Contributors are Alexander Andrason, Barry L. Bandstra, Reinier de Blois, Lénart J. de Regt, Gideon R. Kotzé, Geoffrey Khan, Christian S. Locatell, Kristopher Lyle, John A. Messarra, Cynthia L. Miller-Naudé, Jacobus A. Naudé, Daniel Rodriguez, Eep Talstra, Jeremy Thompson, Cornelius M. van den Heever, Herrie F. van Rooy, Gerrit J. van Steenbergen, Ernst Wendland, Tamar Zewi.

Series:

Edited by Manuela E. B. Giolfo and Kees Versteegh

This volume contains sixteen contributions from the fourth conference on the Foundations of Arabic linguistics (Genova, 2016), all having to do with the development of linguistic theory in the Arabic grammatical tradition, starting from Sībawayhi's Kitāb (end of the 8th century C.E.) and its continuing evolution in later grammarians up till the 14th century C.E. The scope of this volume includes the links between grammar and other disciplines, such as lexicography and logic, and the reception of Arabic grammar in the Persian and Malay linguistic tradition.

Sound and Grammar

A Neo-Sapirian Theory of Language

Series:

Susan F. Schmerling

Sound and Grammar: A Neo-Sapirian Theory of Language by Susan F. Schmerling offers an original overall linguistic theory based on the work of the early American linguist Edward Sapir, supplemented with ideas from the philosopher-logicians Kazimierz Ajdukiewicz and Richard Montague and the linguist Elisabeth Selkirk. The theory yields an improved understanding of interactions among different aspects of linguistic structure, resolving notorious issues directly inherited by current theory from (post-) Bloomfieldian linguistics. In the theory presented here, syntax is a filter on a phonological algebra, not a linguistic level; linguistic expressions are phonological structures, and syntax is semantically relevant relations among phonological structures. The book shows how Neo-Sapirian Grammar sheds new light on syntax-phonology interactions in English, German, French, and Spanish.

Series:

Edited by Klaas Bentein, Mark Janse and Jorie Soltic

In this collective volume edited by Klaas Bentein, Mark Janse, and Jorie Soltic, some of the leading experts in the field explore variation and change in one of the core areas of Ancient Greek grammar: tense, aspect, and modality. The contributors investigate key aspects such as the existence of and competition between linguistic variants, the value of modern linguistic theory for the study of linguistic variation, and the interplay between various dimensions of variation. They focus on various stages of the Greek language (Archaic, Classical, Post-classical, and Byzantine), taking both qualitative and quantitative approaches. By doing so, they offer valuable insights in the multi-faced nature of the Greek verbal system, providing an incentive towards the further study of linguistic variation and change.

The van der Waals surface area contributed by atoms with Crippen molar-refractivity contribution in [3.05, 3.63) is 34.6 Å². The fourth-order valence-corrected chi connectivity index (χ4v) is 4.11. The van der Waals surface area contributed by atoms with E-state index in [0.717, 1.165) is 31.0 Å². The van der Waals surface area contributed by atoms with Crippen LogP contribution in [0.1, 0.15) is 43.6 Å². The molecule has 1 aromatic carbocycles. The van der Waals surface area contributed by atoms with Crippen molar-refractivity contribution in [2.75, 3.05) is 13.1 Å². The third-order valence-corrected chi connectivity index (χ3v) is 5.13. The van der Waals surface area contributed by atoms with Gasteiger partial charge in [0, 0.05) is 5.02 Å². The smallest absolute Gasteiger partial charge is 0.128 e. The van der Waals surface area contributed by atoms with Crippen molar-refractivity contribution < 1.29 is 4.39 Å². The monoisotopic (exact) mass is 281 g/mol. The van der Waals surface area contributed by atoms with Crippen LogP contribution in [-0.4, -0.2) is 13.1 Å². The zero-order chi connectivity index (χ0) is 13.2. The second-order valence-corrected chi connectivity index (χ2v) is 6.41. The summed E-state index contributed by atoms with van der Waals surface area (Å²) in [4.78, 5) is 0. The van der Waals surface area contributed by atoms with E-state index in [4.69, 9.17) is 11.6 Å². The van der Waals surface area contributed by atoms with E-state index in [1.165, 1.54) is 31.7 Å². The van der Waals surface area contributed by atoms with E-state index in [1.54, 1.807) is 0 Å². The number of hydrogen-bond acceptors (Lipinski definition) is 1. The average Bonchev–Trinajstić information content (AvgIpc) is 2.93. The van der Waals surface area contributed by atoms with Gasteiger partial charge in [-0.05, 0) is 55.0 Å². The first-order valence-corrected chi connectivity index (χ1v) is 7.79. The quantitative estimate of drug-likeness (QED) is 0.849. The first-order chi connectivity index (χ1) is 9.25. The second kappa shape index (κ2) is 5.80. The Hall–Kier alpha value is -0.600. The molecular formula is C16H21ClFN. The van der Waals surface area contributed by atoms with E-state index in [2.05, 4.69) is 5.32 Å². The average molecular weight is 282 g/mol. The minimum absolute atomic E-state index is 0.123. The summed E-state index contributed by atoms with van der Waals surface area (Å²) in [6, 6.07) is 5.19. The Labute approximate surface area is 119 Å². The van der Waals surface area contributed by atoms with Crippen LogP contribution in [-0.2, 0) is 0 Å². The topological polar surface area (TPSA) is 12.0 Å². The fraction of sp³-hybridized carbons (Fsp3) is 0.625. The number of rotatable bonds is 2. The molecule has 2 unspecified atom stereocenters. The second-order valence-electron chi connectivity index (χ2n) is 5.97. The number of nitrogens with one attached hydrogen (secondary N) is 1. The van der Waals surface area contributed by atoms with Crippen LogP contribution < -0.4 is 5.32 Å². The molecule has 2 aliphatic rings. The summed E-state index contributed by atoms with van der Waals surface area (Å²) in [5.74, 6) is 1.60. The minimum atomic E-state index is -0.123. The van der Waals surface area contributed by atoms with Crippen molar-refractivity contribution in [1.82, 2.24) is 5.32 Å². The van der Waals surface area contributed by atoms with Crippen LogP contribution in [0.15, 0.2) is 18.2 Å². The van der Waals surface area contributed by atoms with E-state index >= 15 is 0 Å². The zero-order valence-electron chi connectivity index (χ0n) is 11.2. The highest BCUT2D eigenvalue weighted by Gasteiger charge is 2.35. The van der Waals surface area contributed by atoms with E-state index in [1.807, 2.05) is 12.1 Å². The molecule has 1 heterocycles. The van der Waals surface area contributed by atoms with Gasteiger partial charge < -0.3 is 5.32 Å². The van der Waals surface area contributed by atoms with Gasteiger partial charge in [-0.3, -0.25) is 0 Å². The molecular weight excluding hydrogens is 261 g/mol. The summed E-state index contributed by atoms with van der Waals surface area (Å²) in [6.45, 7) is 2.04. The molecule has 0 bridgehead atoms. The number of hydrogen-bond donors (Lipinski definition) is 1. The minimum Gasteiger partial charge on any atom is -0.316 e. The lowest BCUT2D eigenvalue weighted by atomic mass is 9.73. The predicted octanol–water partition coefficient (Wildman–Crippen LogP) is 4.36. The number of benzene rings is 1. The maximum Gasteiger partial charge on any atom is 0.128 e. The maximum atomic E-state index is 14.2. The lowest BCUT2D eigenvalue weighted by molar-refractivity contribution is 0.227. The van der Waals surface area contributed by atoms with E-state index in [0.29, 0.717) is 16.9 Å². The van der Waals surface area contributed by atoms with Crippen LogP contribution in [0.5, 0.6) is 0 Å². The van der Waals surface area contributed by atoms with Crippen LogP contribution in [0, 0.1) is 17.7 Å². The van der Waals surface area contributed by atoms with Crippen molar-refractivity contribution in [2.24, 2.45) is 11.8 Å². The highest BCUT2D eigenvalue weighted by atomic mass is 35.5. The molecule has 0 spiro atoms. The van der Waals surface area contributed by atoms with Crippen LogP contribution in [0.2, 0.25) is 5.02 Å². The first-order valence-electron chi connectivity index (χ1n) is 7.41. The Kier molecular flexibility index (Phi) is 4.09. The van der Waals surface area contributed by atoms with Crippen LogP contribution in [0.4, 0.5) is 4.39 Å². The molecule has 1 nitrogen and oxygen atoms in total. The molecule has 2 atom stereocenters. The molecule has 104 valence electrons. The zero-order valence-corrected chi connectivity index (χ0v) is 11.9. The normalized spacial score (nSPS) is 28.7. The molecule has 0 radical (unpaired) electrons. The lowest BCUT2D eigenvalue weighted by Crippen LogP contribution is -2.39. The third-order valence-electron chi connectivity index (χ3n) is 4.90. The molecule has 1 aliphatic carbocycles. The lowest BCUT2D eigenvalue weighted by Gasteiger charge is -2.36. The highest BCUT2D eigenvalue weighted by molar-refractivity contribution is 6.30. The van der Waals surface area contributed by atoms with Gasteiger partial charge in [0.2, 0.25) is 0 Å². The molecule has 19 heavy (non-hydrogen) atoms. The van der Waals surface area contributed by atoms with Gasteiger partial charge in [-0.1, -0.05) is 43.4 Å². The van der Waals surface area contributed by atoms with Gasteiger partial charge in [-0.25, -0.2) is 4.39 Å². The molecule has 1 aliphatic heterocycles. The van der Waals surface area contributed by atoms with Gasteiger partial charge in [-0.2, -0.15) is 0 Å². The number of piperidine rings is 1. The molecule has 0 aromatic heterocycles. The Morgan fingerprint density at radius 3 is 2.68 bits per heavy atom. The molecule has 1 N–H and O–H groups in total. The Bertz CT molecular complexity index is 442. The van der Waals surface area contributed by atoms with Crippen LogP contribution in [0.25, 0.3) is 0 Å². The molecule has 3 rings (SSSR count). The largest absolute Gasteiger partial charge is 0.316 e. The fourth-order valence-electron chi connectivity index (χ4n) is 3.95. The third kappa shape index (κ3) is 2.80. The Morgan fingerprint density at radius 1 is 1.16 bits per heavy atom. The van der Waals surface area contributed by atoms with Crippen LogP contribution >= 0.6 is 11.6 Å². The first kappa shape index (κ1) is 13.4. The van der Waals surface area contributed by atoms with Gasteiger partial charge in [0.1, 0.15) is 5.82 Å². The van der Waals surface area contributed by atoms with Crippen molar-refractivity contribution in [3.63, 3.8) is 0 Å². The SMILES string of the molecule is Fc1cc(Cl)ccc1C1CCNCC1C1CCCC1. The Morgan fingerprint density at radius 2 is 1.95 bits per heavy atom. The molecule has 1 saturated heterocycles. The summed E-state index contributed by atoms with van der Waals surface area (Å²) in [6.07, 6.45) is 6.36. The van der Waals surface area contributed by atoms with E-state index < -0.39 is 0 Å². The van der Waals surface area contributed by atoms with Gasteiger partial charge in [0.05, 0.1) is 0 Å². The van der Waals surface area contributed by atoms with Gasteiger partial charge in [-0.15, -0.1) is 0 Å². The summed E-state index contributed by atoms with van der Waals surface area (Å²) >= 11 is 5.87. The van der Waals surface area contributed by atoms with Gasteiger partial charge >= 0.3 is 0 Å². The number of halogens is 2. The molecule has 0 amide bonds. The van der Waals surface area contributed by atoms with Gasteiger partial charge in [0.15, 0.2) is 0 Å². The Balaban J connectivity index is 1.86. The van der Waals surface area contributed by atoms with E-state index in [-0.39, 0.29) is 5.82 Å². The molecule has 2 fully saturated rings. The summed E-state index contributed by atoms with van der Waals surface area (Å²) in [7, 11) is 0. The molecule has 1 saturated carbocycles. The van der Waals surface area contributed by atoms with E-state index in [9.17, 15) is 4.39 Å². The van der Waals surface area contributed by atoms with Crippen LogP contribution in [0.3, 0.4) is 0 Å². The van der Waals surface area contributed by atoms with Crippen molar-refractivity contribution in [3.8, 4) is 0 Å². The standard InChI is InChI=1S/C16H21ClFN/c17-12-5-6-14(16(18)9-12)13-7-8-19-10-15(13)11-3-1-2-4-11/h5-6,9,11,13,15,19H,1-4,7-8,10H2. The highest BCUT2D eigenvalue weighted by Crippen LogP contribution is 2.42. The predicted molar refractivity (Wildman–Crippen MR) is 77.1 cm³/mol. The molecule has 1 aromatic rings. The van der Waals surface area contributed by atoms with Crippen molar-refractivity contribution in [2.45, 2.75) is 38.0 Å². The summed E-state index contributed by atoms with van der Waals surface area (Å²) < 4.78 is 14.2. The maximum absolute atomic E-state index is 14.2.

Series:

Gwendolyn Hyslop

A grammar of Kurtöp is the first descriptive grammar of Kurtöp, a threatened language of Bhutan, and the only reference grammar of any East Bodish language. The East Bodish languages are a relatively unstudied branch of the larger Tibeto-Burman family, situated in Bhutan and neighbouring regions in Tibet and Arunachal Pradesh. The chapters introduce the language and the people who speak in a historical context and then go on to detail the synchronic and diachronic phonology, discuss word classes and cause structure, morphosyntax and syntax, and illustrate rich system of evidentiality and related categories. The book will be of interest to Tibeto-Burmanists, historical linguists and those interested in the prehistory of the eastern Himalayas, and to typologists.

Series:

Edited by Manuel Sartori, Manuela E.B. Giolfo and Philippe Cassuto

This volume includes the reflections of leading researchers on Arabic and Semitic languages, also understood as systems and representations. The work first deals with Biblical Hebrew, Early Aramaic, Afroasiatic and Semitic. Its core focuses on morpho-syntactic, semantic, pragmatic, rhetoric and logic matters, showing Arabic grammar's place within the system of the sciences of language. In the second part, authors deal with lexical issues, before they explore dialectology. The last stop is a reflection on how Arabic linguistics may prevent the understanding of the Arabs' own grammatical theory and the teaching and learning of Arabic.